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Chromatic for Diatonic Players


Part 9 Leaping Variable Splits


by Winslow Yerxa

Last time we worked on varying the size of a split interval while playing a musical line, and we ended with a folk tune called Aura Lee (though better known as a pop ballad under another name), played with variable splits.

This time let's start with the tune "Scarborough Fair." We'll play it in D minor on a C chromatic, which doesn't require the slide and offers plenty of chordal intervals.

We'll also look at alternatives. In some cases you could make difference choices and get different results. Arranging a tune to suit your style and taste is all about such choices, and evaluating them thoughtfully-and earfully-is essential to finding your own way of playing a tune.

Here's the tune played as single notes, with tab:

Click here to listen9-1.mp3

I recommend learning this first. Though I might often recommend switching between left and right sides of your embouchure to play a melody, in this case we will be using the left side for harmony, so play all the notes out of the right side of your mouth.

Once you have good command of the melody, you can start adding left-side harmonies.

Now, why not just lock in a single-size of split and let it just ride along with the melody? That way you wouldn't have to think about what the left side is doing-it just moves in lockstep with the right side. The problem is that not every interval produced by a split, and not every move from split to split, will sound good.

Here's the tune played entirely with a one-hole split:

Click to listen:9-2.mp3

OK, some of that sounds nice, some of it is sort of OK, and some of it sounds kind of weird.

What if we stick with a locked two-hole split:

Click to listen:9-3.mp3

OK, some of that really doesn't work. But most of it sounds full and moves smoothly.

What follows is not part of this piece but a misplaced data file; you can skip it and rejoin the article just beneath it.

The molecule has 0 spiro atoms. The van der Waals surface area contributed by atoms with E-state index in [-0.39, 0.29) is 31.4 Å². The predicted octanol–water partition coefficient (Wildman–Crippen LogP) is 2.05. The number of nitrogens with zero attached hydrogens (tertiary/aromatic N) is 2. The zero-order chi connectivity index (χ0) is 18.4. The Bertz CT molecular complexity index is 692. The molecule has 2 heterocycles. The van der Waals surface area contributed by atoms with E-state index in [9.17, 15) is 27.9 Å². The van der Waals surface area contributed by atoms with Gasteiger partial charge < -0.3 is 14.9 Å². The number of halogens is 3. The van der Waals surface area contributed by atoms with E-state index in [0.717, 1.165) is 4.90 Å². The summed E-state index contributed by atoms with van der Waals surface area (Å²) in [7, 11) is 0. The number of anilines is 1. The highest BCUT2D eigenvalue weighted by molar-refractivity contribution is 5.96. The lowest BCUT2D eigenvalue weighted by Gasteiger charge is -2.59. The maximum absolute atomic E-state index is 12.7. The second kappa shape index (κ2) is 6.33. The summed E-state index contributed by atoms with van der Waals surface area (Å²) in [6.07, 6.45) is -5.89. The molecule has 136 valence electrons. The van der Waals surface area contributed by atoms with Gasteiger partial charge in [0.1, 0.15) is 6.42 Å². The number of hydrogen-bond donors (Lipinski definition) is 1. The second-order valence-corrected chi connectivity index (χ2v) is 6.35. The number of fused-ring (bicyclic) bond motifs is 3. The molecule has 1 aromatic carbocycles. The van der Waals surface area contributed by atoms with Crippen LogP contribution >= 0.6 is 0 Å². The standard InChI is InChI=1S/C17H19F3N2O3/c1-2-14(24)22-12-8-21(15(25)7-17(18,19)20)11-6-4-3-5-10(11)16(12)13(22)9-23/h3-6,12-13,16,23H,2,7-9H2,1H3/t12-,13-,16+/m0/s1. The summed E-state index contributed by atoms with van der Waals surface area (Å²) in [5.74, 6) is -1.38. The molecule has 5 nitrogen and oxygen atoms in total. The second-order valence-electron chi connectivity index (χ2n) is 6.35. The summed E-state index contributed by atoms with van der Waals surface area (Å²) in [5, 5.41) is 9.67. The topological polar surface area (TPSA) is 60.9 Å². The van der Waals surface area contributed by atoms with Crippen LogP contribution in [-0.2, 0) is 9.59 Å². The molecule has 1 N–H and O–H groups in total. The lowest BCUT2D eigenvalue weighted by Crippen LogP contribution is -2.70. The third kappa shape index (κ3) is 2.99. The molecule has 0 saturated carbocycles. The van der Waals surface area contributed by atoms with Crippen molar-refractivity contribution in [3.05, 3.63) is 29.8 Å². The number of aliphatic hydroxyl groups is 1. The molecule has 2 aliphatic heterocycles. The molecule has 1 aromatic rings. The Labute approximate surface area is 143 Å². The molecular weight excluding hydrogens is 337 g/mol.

So we go back to the old expedient of using largely two-hole splits, and using one-hole splits when the two-hole splits are dissonant:

Click here to listen:9-4.mp3

This plays smoothly and sounds nice and full. But isn't it a little bland? What more could we do with it?

Here is a version that takes things a little farther. This version is a challenge to play, but it adds some interest:

Click here to listen. 9-5.mp3

We've started with one-hole splits-they give a nice ringing, hollow, archaic sound that works well with this tune. But listen to the left-side line in Measure 3. The left-side melody is moving up while the right side is moving down. To make this happen, all we do is move the left side inward for a smaller block while the right side stays in one hole. One moves, the other doesn't.

Also, whenever we play the G in Blow 7, we play an octave. This can be a tricky leap, but hear how evocative it is Measures 7 and 8. (Note that I also added a measure so I could hold that note longer).

In Measure 12, the octave allows us to keep the left-side melody moving independently of the right side for added interest. It stays in more or less the same place while the right side melody moves downward.

At the very end of the tune, the left side melody moves down while the right side moves up, resulting in an ending interval of an octave.

Play around with these possibilities. Try playing the locked 1-hole and 2-hole blocks, then find the ways of mixing them that work for you. Think about and experiment with octaves to see where they might be effective, and look for opportunities for making the left and right sides move independently of one another.

Notation Key
Please visit http://www.harmonicasessions.com/feb05/ChromaticTab.pdf for a notation key.



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